One of my early jobs was as a Brickies Labourer in the early 2000′s. This job was given to me by a friend. I could start immediately – thanks to my early mosh pit days I already had steel cap boots! I found the site and crew to be very nice and very funny, there was lots of banter, however, I gave as good as I got.
Whilst it was often risqué, I viewed this as non-sexual banter. My personal favourite was being asked for 3 meters of fallopian tube to which I replied, “you’re a brickie not a plumber”. Banter on site is inevitable. The line however can get blurred and some women aren’t as lucky as I was. Winslow Constructions, for example, have just lost a court case where a woman was harassed on site. I applaud Kate for standing up for herself. You can read more here.
Let me introduce you to a pioneer, Lillian Gilbreth. She paved the way for many to come after her. She became the first female member of the American Society of Mechanical Engineers in 1926. She made her mark in the Industry and is still remembered today for her amazing achievements in a time where “jobs” were typically being a “lady” and a wife.
In 1944 – during WW II the Waterloo Bridge had over 25,000 women working in the construction industry. They were either labourers, brick layers or joiners. Sadly, women were paid 25% of the male wage AND they had to give their jobs back to the male workers when they came back from the war, but that’s another blog…. Fast forward 4 decades.
In speaking to my father – who runs his own Engineering business, he said in the 80′s he never saw a woman on site. He explained that sites simply didn’t cater for women. There were no female toilets for example. He told me he certainly wouldn’t want his daughter going into the toilets to see what was on the walls! Where women were employed however, such as in the office as drafts people, they brought different ideas and solutions to the team and he highly enjoyed working with them. My dad, now offers a diverse workplace of gender, ages and races. He has LGBTI staff and provides a safe workplace for all without exclusion. Good ‘onya Dad! He is one of the Good Guys.
Suzi from Rural Construction and Maintenance has this to say of being a female apprentice: “I guess I was a bit nervous not knowing how I would be treated and whether I would be classed equal along side working with men. I found that most of the men respected me and were very encouraging and helpful . As I also was to them. The company I did my apprenticeship with encouraged us all to work as a team and have respect for one another which was great! There was only one incident where I had to really stand my ground in a group of 5 men as they weren’t letting me have a say in the project we were doing and were all thinking they knew it all. Once I stood my ground and spoke up they respected me even more and were most supportive of me.
I feel proud of my achievement and would encourage more women to pursue a career in construction, we are multi skilled and bring great balance to the work site. Change has been happening for a while. It’s up to all of us to stand up and support and encourage each other. I went to a ‘women in renewables’ lunch hosted by the Clean Energy Council – construction of Solar and Wind farms. Some of the ladies were talking about how they were supported by management and encouraged to be the best they could be. However, the message was different for others, they spoke of – Fear. Whilst they are being encouraged to speak up and bring their opinions to the table, they are fearful of being negatively labelled. They are fearful of being ‘a bitch’, ‘ a know it all’. The conversation moved positively on however for those who moved through the fear and that once they spoke up – it was generally well received and they gained more respect and trust from their colleagues. In turn their work was much more enjoyable.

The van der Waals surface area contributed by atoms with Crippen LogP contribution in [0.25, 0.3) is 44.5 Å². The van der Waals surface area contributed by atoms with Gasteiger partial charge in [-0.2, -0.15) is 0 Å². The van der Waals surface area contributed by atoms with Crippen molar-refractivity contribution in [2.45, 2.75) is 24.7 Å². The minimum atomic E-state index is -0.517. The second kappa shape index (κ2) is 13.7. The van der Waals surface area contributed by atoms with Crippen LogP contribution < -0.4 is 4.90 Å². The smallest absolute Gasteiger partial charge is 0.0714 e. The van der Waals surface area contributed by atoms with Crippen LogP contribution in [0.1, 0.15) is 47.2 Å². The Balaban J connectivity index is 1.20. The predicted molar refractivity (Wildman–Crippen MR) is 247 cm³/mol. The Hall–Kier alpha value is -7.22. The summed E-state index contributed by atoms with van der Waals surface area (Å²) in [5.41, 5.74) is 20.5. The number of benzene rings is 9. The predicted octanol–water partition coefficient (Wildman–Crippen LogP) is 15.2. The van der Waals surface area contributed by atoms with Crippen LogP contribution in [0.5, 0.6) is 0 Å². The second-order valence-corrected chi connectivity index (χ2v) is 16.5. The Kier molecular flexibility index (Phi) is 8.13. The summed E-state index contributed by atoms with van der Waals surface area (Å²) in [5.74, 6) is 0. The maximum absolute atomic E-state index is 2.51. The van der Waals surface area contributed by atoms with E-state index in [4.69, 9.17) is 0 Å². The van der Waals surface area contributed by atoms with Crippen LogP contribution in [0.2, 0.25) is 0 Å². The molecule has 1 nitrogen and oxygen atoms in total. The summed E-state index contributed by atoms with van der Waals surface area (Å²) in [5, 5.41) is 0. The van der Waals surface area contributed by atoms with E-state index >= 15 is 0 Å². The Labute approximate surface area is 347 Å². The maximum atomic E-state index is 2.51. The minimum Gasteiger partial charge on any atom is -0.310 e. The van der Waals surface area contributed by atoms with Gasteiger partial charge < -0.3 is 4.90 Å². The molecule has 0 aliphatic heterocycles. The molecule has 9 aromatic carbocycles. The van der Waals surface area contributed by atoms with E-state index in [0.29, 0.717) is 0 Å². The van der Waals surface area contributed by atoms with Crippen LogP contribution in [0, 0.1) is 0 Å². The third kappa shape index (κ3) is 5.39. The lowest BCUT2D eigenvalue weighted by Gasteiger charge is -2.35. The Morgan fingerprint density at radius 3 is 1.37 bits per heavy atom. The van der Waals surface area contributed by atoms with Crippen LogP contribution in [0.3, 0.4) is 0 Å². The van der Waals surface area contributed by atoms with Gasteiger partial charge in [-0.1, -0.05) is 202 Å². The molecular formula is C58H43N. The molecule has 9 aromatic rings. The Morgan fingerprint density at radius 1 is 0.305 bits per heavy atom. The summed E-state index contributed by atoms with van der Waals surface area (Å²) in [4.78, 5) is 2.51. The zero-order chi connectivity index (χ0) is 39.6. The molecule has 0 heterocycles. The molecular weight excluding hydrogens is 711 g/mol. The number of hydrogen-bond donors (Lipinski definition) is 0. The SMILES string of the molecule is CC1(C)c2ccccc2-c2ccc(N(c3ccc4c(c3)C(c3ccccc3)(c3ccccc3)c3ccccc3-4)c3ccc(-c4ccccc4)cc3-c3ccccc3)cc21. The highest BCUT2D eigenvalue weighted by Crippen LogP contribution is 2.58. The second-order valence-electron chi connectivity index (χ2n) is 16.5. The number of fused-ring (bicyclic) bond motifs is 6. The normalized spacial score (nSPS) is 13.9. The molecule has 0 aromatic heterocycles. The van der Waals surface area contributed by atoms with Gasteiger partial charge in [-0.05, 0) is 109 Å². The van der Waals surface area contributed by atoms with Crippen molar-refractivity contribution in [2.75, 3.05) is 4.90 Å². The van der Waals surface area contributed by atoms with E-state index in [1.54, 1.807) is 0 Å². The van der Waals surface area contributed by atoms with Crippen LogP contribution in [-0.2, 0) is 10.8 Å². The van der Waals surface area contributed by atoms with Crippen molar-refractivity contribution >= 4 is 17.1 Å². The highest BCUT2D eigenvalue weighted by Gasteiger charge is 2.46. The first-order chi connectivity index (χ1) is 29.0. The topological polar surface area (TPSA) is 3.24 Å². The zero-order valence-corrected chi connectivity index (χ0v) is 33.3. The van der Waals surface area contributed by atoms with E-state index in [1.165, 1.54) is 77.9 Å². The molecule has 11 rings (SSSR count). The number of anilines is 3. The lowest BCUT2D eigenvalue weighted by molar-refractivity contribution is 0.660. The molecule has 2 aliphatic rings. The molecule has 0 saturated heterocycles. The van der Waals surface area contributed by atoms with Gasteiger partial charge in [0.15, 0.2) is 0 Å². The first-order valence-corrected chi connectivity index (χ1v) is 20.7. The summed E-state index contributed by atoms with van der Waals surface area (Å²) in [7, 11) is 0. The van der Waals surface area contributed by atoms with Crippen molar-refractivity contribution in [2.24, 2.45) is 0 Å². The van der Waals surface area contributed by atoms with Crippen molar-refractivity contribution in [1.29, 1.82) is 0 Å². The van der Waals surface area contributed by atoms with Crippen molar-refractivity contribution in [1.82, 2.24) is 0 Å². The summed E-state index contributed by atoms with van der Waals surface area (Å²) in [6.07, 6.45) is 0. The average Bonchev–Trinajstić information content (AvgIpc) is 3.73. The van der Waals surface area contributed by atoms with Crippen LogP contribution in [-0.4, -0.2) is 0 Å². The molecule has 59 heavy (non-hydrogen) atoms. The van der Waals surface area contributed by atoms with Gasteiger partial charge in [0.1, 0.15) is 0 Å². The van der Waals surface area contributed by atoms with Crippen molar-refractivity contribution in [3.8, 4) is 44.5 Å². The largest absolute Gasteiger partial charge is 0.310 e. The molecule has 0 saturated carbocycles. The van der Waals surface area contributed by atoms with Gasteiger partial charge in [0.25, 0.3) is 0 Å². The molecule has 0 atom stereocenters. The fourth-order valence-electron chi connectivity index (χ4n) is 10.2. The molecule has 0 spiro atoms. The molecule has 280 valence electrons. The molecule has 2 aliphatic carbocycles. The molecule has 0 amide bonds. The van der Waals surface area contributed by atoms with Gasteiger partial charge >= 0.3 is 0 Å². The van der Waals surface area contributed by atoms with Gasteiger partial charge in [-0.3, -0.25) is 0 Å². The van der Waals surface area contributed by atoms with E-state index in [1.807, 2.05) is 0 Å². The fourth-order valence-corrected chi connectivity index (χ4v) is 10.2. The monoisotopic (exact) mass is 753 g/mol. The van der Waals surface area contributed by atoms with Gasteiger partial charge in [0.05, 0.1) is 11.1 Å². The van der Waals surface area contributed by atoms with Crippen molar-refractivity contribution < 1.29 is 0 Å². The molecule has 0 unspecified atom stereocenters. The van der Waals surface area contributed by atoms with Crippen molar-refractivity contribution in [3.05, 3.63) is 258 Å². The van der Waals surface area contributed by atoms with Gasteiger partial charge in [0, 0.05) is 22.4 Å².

Other women I spoke to wished they had spoken up when they hadn’t. Some were immobilised by their fear of what others might think of them or the reaction they felt they may face. I’m encouraging all of you to speak your mind and voice your opinions – you might have a better way, if not you may learn something! Many of the biggest learnings in life come when we do something that really challenges us. That’s how we grow and develop. The message is clear – The time is now (thanks Oprah!)
Women, we need to hold strong in our opinions, speak up and seek organisations that support us in the workplace and have solid diversity programs in place. Top tier firms such as Downer and John Holland strive for diversity and inclusion. Firms now have gender equality and support associations such as National Association of Women in Construction – More information can be found on their website.
At Selection Partners we are really clear that equality is part of our DNA. We choose to work with companies that support equality and inclusion on all fronts. If you need any assistance bringing about inclusion in your firm, undergo a diversity audit to understand where you sit and then implement positive change – our HR consulting team would be very happy to assist. Me, personally, I am happy to find great people for you, including fabulous women. The time is now ladies and I’d like to thank all the ‘good guys’ out there that support and encourage their female staff.